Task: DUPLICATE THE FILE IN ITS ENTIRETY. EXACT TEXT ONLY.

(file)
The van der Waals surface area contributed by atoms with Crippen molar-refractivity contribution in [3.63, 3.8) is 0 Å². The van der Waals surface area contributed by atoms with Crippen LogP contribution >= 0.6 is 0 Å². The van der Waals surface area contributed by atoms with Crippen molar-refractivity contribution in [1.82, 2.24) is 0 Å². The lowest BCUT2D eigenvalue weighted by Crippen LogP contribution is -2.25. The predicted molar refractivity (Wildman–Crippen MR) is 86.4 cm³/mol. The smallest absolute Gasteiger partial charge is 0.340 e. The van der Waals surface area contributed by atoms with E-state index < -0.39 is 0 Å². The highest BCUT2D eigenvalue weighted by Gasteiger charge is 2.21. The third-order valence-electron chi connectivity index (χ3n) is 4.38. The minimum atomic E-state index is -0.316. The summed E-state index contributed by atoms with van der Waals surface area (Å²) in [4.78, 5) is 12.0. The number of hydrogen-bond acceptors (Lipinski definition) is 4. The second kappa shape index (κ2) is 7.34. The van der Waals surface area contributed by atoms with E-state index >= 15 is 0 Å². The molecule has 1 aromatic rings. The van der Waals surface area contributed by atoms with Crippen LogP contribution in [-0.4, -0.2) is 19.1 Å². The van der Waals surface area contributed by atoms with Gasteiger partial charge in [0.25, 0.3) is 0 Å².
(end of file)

The van der Waals surface area contributed by atoms with Crippen molar-refractivity contribution in [3.63, 3.8) is 0 Å². The van der Waals surface area contributed by atoms with Crippen LogP contribution >= 0.6 is 0 Å². The van der Waals surface area contributed by atoms with Crippen molar-refractivity contribution in [1.82, 2.24) is 0 Å². The lowest BCUT2D eigenvalue weighted by Crippen LogP contribution is -2.25. The predicted molar refractivity (Wildman–Crippen MR) is 86.4 cm³/mol. The smallest absolute Gasteiger partial charge is 0.340 e. The van der Waals surface area contributed by atoms with E-state index < -0.39 is 0 Å². The highest BCUT2D eigenvalue weighted by Gasteiger charge is 2.21. The third-order valence-electron chi connectivity index (χ3n) is 4.38. The minimum atomic E-state index is -0.316. The summed E-state index contributed by atoms with van der Waals surface area (Å²) in [4.78, 5) is 12.0. The number of hydrogen-bond acceptors (Lipinski definition) is 4. The second kappa shape index (κ2) is 7.34. The van der Waals surface area contributed by atoms with E-state index >= 15 is 0 Å². The molecule has 1 aromatic rings. The van der Waals surface area contributed by atoms with Crippen LogP contribution in [-0.4, -0.2) is 19.1 Å². The van der Waals surface area contributed by atoms with Gasteiger partial charge in [0.25, 0.3) is 0 Å².